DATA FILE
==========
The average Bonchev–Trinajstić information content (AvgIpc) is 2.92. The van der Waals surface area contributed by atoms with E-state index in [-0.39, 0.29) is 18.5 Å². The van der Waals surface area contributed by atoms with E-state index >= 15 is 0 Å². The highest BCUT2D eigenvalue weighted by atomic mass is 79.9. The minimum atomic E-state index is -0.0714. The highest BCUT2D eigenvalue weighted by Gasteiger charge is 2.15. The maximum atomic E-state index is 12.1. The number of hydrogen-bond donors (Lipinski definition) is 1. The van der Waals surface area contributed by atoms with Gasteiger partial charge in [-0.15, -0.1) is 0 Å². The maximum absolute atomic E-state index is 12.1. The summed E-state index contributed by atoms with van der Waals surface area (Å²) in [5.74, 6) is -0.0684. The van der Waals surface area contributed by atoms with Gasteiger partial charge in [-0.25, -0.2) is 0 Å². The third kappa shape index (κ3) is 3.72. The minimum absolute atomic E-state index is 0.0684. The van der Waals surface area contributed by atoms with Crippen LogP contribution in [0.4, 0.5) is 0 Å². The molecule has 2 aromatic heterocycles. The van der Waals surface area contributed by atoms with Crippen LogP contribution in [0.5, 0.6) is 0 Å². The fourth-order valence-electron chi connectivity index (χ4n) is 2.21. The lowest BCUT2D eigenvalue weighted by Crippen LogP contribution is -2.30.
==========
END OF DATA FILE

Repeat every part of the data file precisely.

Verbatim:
The average Bonchev–Trinajstić information content (AvgIpc) is 2.92. The van der Waals surface area contributed by atoms with E-state index in [-0.39, 0.29) is 18.5 Å². The van der Waals surface area contributed by atoms with E-state index >= 15 is 0 Å². The highest BCUT2D eigenvalue weighted by atomic mass is 79.9. The minimum atomic E-state index is -0.0714. The highest BCUT2D eigenvalue weighted by Gasteiger charge is 2.15. The maximum atomic E-state index is 12.1. The number of hydrogen-bond donors (Lipinski definition) is 1. The van der Waals surface area contributed by atoms with Gasteiger partial charge in [-0.15, -0.1) is 0 Å². The maximum absolute atomic E-state index is 12.1. The summed E-state index contributed by atoms with van der Waals surface area (Å²) in [5.74, 6) is -0.0684. The van der Waals surface area contributed by atoms with Gasteiger partial charge in [-0.25, -0.2) is 0 Å². The third kappa shape index (κ3) is 3.72. The minimum absolute atomic E-state index is 0.0684. The van der Waals surface area contributed by atoms with Crippen LogP contribution in [0.4, 0.5) is 0 Å². The molecule has 2 aromatic heterocycles. The van der Waals surface area contributed by atoms with Crippen LogP contribution in [0.5, 0.6) is 0 Å². The fourth-order valence-electron chi connectivity index (χ4n) is 2.21. The lowest BCUT2D eigenvalue weighted by Crippen LogP contribution is -2.30.